I have written before on this blog that I feel I don’t have the right vocabulary to discuss graphic literature properly. I still feel this way, but I’m trying to become more familiar with the genre, so the last time I was in India I picked up this graphic novel, Delhi Calm.
Delhi Calm is certainly a novel, unlike other works of graphic literature that I’ve read and reviewed, which are compilations or part of a series. It is set in Delhi during Indira Gandhi’s Emergency of the late 1970s, beginning just before the Emergency does, and ending at its abolition. The narrator is a young newspaper employee who finds himself out of a job when his office closes in fear, and becomes involved in underground, anti-government politics. The title comes from an international newspaper headline, the day after the Emergency was declared.
It is difficult to describe a plot as such, because so much of the ‘action’ is visual. The story itself is a fairly predictable exploration of living under the Emergency, but the visual depiction of masked characters are what give the novel depth. The masks hide peoples’ true selves, their real political identities, and what is left visible are generic faces, indistinguishable from each other.
I enjoyed Delhi Calm but I felt it was rather long, at 246 pages (and large pages at that). But then, perhaps the mode of reading a graphic novel is very different from reading text, and I wouldn’t consider a 246 page textual novel too long (unless it was very bad, of course). So I think I need to keep training myself to read this genre more effectively and appreciatively.
My review of This Side, That Side has just been published in Kitaab.
This is an ambitious and innovative production but, perhaps ironically for a collection clearly based around a single theme, lacking in clarity and purpose, says Elen Turner.
This book represents an ambitious project: to tell stories of the Partition of India through graphic narratives. It contains twenty-eight short pieces on different aspects of the Partition in 1947, from various locations. Present-day India, Pakistan and Bangladesh are all represented, and while most of the texts were originally written in English, a number have been translated from Urdu, Hindi and Bangla. The majority of entries are collaborations between a writer and an illustrator/artist, often in different locations, particularly across national borders.
As I’m fairly intimate with both Japan (having lived there for nineteen months some years ago) and India (numerous research trips and travels), the clashing of the two cultures in Stupid Guy Goes to India appealed to me. And they really do clash! In 2004, manga author Yukichi Yamamatsu, 56 and never before having left Japan, decided that the best way to revive his stagnant career was to take Japanese manga to India: “If I take manga there, I’m sure to be able to sell it!” Naive last words. I still don’t understand why Yamamatsu chose India of all places for his first adventure out of Japan. After a year and a half living and working in Japan, I felt thoroughly stifled and jaded, so immediately after leaving made my first trip to India. It was exactly what I needed, the complete opposite in every way, and, you could say, I never looked back. Yamamatsu didn’t have such a positive trip, but I respect his adventurousness.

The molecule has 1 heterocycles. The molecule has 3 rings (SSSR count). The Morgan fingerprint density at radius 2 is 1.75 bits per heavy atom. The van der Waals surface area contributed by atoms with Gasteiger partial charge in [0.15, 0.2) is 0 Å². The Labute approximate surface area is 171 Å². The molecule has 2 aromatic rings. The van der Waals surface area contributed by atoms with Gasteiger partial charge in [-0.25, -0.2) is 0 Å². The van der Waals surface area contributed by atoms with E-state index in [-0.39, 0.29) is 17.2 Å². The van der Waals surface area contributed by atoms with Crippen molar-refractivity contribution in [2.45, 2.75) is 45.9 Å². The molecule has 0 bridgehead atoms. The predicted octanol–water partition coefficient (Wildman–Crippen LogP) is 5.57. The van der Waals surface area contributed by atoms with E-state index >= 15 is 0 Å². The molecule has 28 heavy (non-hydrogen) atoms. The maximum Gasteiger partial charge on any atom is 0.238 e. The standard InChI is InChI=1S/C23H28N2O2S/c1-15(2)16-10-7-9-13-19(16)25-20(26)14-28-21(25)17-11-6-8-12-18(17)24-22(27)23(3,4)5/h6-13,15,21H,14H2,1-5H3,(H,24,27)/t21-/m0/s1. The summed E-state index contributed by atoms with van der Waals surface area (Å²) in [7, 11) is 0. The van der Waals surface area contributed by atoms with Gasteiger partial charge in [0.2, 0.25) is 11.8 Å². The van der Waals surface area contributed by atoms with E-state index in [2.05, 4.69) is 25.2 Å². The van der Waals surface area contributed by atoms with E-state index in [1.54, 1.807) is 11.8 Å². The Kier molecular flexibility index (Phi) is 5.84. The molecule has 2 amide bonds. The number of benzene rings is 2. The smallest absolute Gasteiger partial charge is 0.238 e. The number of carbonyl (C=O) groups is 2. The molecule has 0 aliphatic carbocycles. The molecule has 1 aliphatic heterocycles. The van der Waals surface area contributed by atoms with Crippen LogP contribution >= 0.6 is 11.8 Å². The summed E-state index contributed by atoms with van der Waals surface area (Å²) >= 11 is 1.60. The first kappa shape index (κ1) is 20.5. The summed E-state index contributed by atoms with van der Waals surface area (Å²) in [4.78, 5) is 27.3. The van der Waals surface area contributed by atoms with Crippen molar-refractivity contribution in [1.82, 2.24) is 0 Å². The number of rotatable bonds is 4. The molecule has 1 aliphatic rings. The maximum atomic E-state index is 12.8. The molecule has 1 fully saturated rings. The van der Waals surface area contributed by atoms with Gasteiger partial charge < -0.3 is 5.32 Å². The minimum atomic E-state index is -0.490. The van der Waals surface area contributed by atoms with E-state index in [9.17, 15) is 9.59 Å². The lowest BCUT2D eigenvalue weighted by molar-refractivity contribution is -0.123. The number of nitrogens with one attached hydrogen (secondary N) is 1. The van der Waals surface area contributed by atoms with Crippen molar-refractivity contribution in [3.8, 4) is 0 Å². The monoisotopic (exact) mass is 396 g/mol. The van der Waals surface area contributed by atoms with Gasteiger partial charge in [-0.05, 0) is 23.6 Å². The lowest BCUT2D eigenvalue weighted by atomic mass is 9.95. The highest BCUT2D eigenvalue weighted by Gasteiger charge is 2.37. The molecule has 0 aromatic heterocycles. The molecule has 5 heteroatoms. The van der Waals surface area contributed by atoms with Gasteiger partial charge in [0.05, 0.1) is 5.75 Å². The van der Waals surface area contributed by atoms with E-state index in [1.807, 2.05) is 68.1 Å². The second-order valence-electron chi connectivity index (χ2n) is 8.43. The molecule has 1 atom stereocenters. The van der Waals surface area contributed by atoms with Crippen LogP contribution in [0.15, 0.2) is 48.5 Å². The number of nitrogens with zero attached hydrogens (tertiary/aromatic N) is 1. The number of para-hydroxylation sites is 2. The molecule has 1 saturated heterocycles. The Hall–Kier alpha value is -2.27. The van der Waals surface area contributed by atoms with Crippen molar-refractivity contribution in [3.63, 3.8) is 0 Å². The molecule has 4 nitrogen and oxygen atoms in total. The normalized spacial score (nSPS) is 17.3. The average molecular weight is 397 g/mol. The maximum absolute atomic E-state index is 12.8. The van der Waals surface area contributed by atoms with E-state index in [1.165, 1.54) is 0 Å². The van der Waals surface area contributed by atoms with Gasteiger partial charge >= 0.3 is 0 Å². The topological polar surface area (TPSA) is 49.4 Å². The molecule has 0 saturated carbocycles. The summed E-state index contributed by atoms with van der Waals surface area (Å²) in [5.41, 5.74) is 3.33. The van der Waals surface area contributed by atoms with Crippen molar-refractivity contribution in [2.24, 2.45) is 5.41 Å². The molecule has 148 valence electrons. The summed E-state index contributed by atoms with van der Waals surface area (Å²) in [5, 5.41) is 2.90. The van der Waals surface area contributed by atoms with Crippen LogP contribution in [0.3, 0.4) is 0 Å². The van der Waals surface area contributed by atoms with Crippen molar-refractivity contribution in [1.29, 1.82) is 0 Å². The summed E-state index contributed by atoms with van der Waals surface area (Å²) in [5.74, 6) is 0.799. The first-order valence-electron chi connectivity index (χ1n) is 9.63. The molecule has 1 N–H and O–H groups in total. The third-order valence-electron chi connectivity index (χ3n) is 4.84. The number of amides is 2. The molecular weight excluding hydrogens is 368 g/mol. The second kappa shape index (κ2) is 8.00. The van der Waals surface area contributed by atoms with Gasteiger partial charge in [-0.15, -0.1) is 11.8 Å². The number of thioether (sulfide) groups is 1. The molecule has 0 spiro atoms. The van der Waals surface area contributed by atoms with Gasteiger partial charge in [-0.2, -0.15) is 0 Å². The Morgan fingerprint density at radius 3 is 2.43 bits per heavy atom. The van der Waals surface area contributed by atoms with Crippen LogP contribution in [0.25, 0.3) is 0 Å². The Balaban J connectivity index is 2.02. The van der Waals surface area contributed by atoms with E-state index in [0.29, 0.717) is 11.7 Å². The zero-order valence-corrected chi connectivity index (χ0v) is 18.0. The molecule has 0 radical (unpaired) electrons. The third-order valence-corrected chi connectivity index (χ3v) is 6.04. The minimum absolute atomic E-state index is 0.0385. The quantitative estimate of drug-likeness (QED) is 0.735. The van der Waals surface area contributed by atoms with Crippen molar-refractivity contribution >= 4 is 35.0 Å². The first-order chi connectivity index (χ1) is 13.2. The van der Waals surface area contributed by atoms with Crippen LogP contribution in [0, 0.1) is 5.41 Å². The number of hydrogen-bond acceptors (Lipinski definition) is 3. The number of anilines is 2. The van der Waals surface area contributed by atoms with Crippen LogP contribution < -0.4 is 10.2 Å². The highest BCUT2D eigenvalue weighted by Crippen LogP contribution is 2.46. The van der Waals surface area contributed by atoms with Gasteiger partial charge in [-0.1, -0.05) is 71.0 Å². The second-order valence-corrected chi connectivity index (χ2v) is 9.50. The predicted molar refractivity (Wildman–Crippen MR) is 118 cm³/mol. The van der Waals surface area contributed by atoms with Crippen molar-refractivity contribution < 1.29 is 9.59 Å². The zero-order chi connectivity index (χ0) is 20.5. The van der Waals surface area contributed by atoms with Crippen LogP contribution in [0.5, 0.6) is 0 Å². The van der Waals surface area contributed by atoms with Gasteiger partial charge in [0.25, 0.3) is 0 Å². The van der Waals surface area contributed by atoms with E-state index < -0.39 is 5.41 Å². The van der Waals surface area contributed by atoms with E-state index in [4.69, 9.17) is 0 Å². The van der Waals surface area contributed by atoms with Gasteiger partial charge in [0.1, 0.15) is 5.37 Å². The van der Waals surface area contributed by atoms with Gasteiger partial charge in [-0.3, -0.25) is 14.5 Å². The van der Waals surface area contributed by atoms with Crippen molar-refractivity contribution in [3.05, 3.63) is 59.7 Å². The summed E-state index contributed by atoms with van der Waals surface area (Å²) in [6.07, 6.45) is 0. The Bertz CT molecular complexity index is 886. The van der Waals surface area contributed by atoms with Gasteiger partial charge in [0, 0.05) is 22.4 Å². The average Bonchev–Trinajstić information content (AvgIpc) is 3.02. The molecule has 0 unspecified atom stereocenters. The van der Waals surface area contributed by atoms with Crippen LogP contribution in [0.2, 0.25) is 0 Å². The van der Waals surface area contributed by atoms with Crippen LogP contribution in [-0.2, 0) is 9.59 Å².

Stupid Guy Goes to India is Yamamatsu’s account of his several months in India trying to translate, print, and sell Hindi translations of his best-selling samurai manga. He achieves minor successes, yes, amongst a great deal of hardship and a lot of humour–he can’t speak or read either English or Hindi when he arrives, he can’t tolerate spicy food, and he has some rather serious problems with his colon.
Humour aside, it is not really the plot that is most interesting about this book, but rather its format: an English translation of his Yamamatsu’s Japanese account of his time in Delhi. I never understood the attraction of manga when I lived in Japan, couldn’t get past the fact that it looked like picture books, and found the genre strangely earnest despite its preference for the fantastical. I’m not entirely sure I get it still, but Stupid Guy Goes to India did help me appreciate the visual comedy of the form. I loved the characters’ mouths especially. Yamamatsu, when agitated or excited, and Indians most of the time, were illustrated with their mouths wide open, tonsils visible, bellowing their emotions. I loved the incongruity of some of this–Japanese people, on the whole, do not respect public displays of negative emotion, getting angry in public (for instance, at bad service) being one of the quickest ways to lose respect. That Yamamatsu is depicted on the cover open mouthed and arms raised skyward is perhaps a sign of the depths of frustration he plummeted to in India. I can empathise–I think I spend most of my time in that country with the same expression, but I feel the more empowered for it. I’m not sure Japan would take me back these days.